Secondly, the entanglement of historical sources with other layers incorporated into the idiosyncratic structure can be exemplified by a passage that is best described with the cinematic technique of the “match cut”, where there is a surprising effect in the transition of different movements via a formal contiguity (Schmutzer 2018c: 105; Metz 2000: 139). In this case, because it does not work with images, it has an even more confusing effect than in a film. In one scene, we follow the educator of Dreieichen’s seminary while he transfers in the spirit of Moritz Schreber the watchmaker’s knowledge of the end of the 19th century into his authoritarian pedagogical methods. In the next instance, we read an objection of the watchmaker’s son Johannes Todt in conversation with his colleague Pepi Fröschl at the beginning of their erotic adventure at the cemetery (Schmutzer 2019: 90). The historic sources are put into a dramatic context where the creative and wishful thinking of rigid pedagogues clashes with rebellious pupils.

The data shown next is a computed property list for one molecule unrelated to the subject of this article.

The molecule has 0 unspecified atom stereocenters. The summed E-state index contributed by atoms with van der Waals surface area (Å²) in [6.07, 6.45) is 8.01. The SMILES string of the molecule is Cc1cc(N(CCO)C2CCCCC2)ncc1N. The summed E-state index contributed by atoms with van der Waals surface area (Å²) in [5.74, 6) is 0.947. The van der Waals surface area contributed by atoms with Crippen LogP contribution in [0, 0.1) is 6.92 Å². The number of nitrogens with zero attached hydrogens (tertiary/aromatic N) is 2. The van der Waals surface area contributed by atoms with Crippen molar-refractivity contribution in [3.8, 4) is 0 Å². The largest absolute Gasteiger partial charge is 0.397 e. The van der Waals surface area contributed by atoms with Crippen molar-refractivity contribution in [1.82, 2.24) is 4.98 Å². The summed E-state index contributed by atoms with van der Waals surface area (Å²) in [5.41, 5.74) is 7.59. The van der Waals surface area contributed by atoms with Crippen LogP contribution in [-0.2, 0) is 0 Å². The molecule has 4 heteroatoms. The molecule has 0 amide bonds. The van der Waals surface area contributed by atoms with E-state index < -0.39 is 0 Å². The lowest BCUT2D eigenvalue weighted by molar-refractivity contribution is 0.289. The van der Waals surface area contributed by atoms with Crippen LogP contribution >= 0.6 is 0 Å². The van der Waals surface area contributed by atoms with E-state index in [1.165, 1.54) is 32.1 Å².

Measured against a steady narrative discourse as Genette deduces it from Proust’s Recherche (Genette 2010), everything is contorted. For example, it cannot be clearly determined what is an analepsis and what is a prolepsis. Each passage can be followed up in different directions. Rabelhofer speaks of “narrative scores” (Rabelhofer 1991: 143) and compares phrases to upward and downward movements in twelve-tone music. Recurrent motives are arranged symmetrically across thousands of pages (Rabelhofer 1991: 143-155). To demonstrate how the strategies mentioned so far are interdependent with those larger structures, it is helpful to return to the conversations between Romeo and August. Those conversations are hinted at for the first time in the third part of the novel, “The Village of the Dead I” (“Das Dorf der Toten I”), by two caretakers during their nightshift in the fortress. While they ponder about Barbara Null’s psyche, they mention that August Null only speaks to his cell neighbour Romeo (838), who is interned because of his zoophilic attempts (818). The reader knows this name already from the first chapter where a military officer named Rome, who “has lost the o” (112), seems to know much about the fortress’ customs.